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02-07-2013, 09:20 AM
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Originally Posted by rt View Post
Can somebody explain how owning the arena is more attractive than a very large fee for managing the arena? I know Weiers is not interested in the large fee, but how is putting the rights to the arena on the table now that the management fee is off the table going to attract more people to the liquidation sale than the last offer of fifteen-ish million annually to run the thing?
I don't know why some people still think that the arena is a big inducement to take the Coyotes. The COG has already told prospective owners that they can essentially have the and all of its revenue without paying a dime to own it, while Glendale continues to pay the arena debt. On top of that, they have been offering a very lucrative fee to manage the arena, which a prospective owner would forfeit if they bought the arena.

I think that the last few years have made it clear that the only package that might attract a legitimate owner includes: 1) free use of the arena and all of its revenue streams (hockey and non-hockey); 2) a generous subsidy from Glendale to offset the operating costs / losses from the arena and the Coyotes and; 3) a greatly discounted sale price to purchase the team from the NHL.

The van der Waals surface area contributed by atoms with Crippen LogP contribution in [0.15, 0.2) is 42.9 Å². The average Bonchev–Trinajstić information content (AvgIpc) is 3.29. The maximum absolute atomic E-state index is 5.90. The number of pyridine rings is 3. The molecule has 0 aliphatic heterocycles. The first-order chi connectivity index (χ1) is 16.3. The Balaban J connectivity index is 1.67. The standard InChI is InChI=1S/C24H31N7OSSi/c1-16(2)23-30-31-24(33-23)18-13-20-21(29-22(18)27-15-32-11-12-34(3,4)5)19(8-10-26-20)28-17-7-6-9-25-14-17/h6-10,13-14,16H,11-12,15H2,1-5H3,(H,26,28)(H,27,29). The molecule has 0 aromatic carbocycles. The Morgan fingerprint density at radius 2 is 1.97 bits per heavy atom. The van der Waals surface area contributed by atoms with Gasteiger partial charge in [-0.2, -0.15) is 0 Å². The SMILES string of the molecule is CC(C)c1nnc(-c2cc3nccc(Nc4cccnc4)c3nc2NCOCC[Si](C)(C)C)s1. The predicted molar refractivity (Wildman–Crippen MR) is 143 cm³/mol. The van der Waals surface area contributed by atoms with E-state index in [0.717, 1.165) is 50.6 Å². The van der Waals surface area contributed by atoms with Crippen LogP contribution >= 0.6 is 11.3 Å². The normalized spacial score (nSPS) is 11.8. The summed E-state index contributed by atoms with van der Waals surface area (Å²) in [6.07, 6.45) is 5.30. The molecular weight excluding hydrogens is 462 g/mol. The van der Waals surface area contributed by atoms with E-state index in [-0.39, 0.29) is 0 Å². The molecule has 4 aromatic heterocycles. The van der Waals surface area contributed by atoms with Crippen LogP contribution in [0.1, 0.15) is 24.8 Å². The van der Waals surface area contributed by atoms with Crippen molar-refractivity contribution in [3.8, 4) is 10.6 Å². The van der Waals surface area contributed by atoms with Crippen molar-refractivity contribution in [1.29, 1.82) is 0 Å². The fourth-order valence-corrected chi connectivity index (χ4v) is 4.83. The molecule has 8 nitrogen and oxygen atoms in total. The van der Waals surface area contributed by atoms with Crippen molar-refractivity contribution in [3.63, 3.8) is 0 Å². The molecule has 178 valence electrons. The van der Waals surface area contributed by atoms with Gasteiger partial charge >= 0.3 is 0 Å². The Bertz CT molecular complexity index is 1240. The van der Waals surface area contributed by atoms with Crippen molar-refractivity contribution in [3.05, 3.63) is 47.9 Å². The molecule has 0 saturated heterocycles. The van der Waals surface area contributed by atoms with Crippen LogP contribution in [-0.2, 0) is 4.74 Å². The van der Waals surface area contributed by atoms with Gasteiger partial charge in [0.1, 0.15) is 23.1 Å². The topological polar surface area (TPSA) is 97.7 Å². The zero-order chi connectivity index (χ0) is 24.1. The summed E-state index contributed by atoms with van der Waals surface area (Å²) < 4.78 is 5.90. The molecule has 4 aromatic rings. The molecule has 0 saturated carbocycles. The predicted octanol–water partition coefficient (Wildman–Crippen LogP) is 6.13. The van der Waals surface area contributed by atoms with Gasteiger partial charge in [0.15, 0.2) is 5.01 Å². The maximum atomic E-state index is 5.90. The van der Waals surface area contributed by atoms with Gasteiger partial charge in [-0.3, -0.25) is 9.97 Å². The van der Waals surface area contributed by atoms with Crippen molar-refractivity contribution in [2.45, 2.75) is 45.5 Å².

Glendale agreed to two of the three conditions, but apparently the NHL has remained firm on the sale price. Whoever might emerge as a potential owner in the future will almost certainly still require these three conditions to be met. Selling or even giving the arena to someone would be of no interest if it also required the owner to purchase the Coyotes at the NHL's asking price and operate it in Glendale without large subsidies.

I have no idea about Weiers skill or capacity as a mayor or negotiator, but unless he finds a way to meet the above conditions his bluster will be only hot air.

One possibility might be less subsidy in return for a shorter lease. But I think it will be very contentious to develop criteria determining whether an owner can relocate the team in a few years. In the meantime, fans would have to pay considerably higher ticket prices (and perhaps parking), without the long-term security of local ownership.

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